2nd February 2016

Potluck Tuesday

FTSE 100
6,060, -24
9,758, -40
S&P 500
1,939, +-1
iTraxx Main
93.25bp, +2.5bp
iTraxx X-Over Index
370bp, +5bp
10 Yr Bund
iBoxx Corp IG
B+173.25bp, -1bp 
iBoxx Corp HY Index
B+588bp, -7bp
10 Yr US T-Bond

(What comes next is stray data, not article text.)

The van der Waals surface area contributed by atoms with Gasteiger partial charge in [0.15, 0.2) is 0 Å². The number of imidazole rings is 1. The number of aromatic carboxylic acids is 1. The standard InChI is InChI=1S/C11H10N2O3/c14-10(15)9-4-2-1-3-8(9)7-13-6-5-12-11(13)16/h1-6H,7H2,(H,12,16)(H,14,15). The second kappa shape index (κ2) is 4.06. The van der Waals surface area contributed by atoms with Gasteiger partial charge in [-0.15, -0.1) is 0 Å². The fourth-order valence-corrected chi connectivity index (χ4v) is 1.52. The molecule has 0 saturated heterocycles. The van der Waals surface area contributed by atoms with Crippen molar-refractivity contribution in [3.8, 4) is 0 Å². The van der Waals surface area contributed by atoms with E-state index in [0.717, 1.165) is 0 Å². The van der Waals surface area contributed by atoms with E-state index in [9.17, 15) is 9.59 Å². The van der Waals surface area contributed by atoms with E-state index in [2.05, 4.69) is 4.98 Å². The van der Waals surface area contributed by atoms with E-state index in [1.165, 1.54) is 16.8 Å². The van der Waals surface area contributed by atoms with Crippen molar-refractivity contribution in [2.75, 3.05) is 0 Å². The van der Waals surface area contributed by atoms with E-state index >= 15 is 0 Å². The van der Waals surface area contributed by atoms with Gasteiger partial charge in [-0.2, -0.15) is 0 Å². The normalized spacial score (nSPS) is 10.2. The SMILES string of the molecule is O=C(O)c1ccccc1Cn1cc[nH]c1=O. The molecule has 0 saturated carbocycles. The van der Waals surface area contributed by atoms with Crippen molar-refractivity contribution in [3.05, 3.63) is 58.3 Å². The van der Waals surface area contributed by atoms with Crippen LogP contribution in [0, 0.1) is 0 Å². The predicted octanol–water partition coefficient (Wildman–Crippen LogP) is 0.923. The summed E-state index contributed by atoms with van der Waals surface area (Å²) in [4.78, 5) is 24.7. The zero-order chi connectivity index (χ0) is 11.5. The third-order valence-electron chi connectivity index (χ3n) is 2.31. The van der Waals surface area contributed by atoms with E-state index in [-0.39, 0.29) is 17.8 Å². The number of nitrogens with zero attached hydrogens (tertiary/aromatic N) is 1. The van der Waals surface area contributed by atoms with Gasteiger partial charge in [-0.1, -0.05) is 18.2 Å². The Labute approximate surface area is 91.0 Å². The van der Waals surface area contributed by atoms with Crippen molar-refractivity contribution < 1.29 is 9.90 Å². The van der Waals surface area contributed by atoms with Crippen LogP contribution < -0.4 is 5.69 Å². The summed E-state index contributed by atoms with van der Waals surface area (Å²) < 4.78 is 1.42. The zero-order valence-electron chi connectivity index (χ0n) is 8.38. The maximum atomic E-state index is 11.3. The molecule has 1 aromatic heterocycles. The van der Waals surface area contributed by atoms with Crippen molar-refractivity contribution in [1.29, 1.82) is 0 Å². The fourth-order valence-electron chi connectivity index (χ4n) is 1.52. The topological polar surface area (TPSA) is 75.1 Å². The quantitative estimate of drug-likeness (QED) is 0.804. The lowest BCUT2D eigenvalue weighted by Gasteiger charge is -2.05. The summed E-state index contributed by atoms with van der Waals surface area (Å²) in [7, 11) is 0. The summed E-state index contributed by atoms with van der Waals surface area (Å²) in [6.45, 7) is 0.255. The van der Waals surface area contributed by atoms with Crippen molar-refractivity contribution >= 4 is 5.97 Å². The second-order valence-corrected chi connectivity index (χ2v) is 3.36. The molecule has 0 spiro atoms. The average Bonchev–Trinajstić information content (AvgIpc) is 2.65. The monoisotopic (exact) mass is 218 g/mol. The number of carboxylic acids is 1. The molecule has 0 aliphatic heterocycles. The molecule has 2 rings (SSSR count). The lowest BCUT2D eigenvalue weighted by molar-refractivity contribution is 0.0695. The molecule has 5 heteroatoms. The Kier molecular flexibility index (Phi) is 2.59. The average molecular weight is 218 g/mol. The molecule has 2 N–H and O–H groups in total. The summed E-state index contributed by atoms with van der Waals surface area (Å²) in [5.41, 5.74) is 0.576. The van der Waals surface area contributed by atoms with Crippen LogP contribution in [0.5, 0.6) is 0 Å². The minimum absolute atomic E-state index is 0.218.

Chapter 2: No change of direction… Not yet anyway. The saga continues and we are running with the same storyline. We opened with weak Chinese (and other Asian) manufacturing data and lower Chinese stocks. Weak – or rather mixed – manufacturing data in the eurozone later meant that it was a case of lower stocks in Europe too. A nudge for the ECB if ever there was one. In anticipation, we saw intra-day record low bond yields again for 2, 5 and 7-year Bund yields (all negative) and the 10-year inexorably heading the same way lower (admittedly, it has a way to go get to 5bp). Oil prices moved lower, but are no longer dictating market sentiment or direction like they did through most of January. It’s the economy – the dire state of it – and the ECB’s next meeting that are weighing on markets. There will also be an eye on US data this week (January factory orders came in lower than expected) and in particular on the non-farm payrolls on Friday. There’s a way to go, but we do not believe the Fed will not move at its next meeting. Corporate bonds might have opened slightly better, but they faded any hopes of holding onto those gains to end flattish at best. Primary was closed save for some covered bond issuance, and we are yet to see an IG deal since Mondelez’s transaction over two weeks ago. We can’t afford February to be as barren a month as January was – surely not. We barely saw €5bn printed in IG corporates in January, and another low figure for February will be hard to swallow for those syndicate desks, investors and issuers alike. If macro instability doesn’t subside, we would think that bravado will be put to one side and not wanting to be damned, corporates will print. US giant United Technologies (A3/A-) announced roadshows for next week ahead of an anticipated deal, while WFS Global and Onorota Arm (both HY) announced roadshows for this week. Honeywell, Amgen and EasyJet are also due at some stage. US borrowers accounted for 26% of last year’s total Euro-denominated IG supply (15% is the long term average) and they’re promising to be as prevalent again this year. Right now, that’s just because there’s a lack of activity from european based borrowers.